By Ryan Huynh, Oct. 19, 2021

When thinking of James Bond, one might think of the classic Sean Connery or Pierce Brosnan iterations of the character: the undefeatable, suave, superspy all men wish they could be. Daniel Craig’s James Bond is a modernized take on the 20th century playboy, one who takes losses, can be beaten and one who cares for the people he is involved with.

In “No Time to Die” Cary Joji Fukunaga, director, is faced with the daunting task of wrapping up 15 years, and four movies worth, of a story made for Daniel Craig’s Bond, which in itself sounds like its own “Mission: Impossible” movie. Unlike J.J. Abrams and the “Star Wars” franchise, Fukunaga manages to tie up all loose ends in the series and deliver an almost three-hour epic finale that is worthy of the accolade of best Bond film.

“No Time to Die” is a shining example of how a modern action spy film should be made. It is stylistic, uses jaw dropping, yet practical, special effects and draws from a wealth of characters to advance the story and illuminate the protagonist.

(Graphic courtesy of Justin Oo)

One of the scenes which best demonstrates the film’s great special effects is when Bond and Swann are being chased in Matera, Italy and are encircled by the “bad guys.” Seeing no way out, and being shot at point-blank range, Bond does donuts in his famous Aston Martin DB5 while returning fire with miniguns built into the headlights.

Bond fans were happy to see the return of Lea Seydoux’s Swann, reprising her role from the previous film “Spectre.” She has been the first Bond girl to appear in more than one film since Sylvia Trench in “Dr. No” and “From Russia with Love,” the first and second Bond films. Her character is a strong example of the character development the writers bestowed on “No Time to Die,” with the exploration of depth and complex backstories.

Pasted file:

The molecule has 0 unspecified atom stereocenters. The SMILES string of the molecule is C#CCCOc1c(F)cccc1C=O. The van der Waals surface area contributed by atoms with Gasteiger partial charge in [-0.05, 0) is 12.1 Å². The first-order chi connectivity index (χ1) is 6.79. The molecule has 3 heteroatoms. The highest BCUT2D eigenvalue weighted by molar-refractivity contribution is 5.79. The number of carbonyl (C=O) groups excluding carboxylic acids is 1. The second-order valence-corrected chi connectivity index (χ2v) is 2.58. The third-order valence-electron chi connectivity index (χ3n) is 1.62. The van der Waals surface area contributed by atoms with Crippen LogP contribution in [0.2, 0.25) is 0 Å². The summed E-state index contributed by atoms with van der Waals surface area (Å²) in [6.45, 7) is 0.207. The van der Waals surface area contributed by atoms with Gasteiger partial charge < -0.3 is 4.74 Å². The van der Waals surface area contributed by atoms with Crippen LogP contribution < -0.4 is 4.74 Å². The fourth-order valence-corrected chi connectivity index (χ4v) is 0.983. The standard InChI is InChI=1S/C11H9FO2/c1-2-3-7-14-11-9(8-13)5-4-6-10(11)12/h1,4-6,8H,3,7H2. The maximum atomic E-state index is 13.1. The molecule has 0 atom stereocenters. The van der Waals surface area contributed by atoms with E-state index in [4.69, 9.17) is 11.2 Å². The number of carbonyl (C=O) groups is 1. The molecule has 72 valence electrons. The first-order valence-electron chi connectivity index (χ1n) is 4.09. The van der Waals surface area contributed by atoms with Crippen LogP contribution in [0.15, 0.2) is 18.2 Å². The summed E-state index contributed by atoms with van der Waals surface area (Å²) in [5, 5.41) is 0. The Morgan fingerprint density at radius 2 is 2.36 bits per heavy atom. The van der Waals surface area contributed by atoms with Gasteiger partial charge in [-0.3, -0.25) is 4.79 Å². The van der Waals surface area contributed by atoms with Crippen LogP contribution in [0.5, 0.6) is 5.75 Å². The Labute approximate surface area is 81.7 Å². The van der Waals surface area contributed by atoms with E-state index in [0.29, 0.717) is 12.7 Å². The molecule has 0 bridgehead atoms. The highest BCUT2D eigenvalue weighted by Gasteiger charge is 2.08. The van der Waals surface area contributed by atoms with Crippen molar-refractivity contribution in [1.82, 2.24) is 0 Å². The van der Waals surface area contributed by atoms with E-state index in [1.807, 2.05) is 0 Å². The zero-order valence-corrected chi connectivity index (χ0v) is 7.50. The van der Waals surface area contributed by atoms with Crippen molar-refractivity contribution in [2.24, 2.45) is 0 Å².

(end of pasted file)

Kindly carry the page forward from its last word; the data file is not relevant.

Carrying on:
While all of the characters in the film undergo satisfactory character development, Rami Malek’s Safin is arguably the weakest character in the movie. He duplicates a typical evil Bond villain whose only objective is world domination via an overly complicated plan he tells Bond right before trying to kill him. Safin’s development as a character was inconsistent at best, and stale at worst.

The length of the film gave the filmmakers time to fully immerse the audience into the world of Bond.

A combination of editing and a heavy focus on cinematic long shots that immerse the audience into gorgeously detailed locations is one of the reasons the film feels so long. The edits during the action sequences were minimal with very few cuts which focus on the action happening. Unlike other action films, the sequences do not cut to 50 different perspectives in the span of 20 seconds which often creates confusion for the audience.

“No Time to Die” is without a doubt a gorgeous movie, but it’s the underlying message of the movie which really empowers it within the 25-film franchise’s lore. The film shows us Bond is a relic of his time, and a newer cast is needed to move the franchise forward.  The “No Time to Die” cast is the franchise’s most diverse and that’s one of the film’s key strengths. It shows anyone can be a spy, and being a spy is more than just being a good-looking white guy.

The film symbolizes Bond passing the torch to other characters who will continue the lineage of 007. “No Time to Die” has shown that a 007 and James Bond could coexist and thrive off one another. James Bond can be 007, but 007 doesn’t have to be James Bond.

Graphic courtesy of Justin Oo. 

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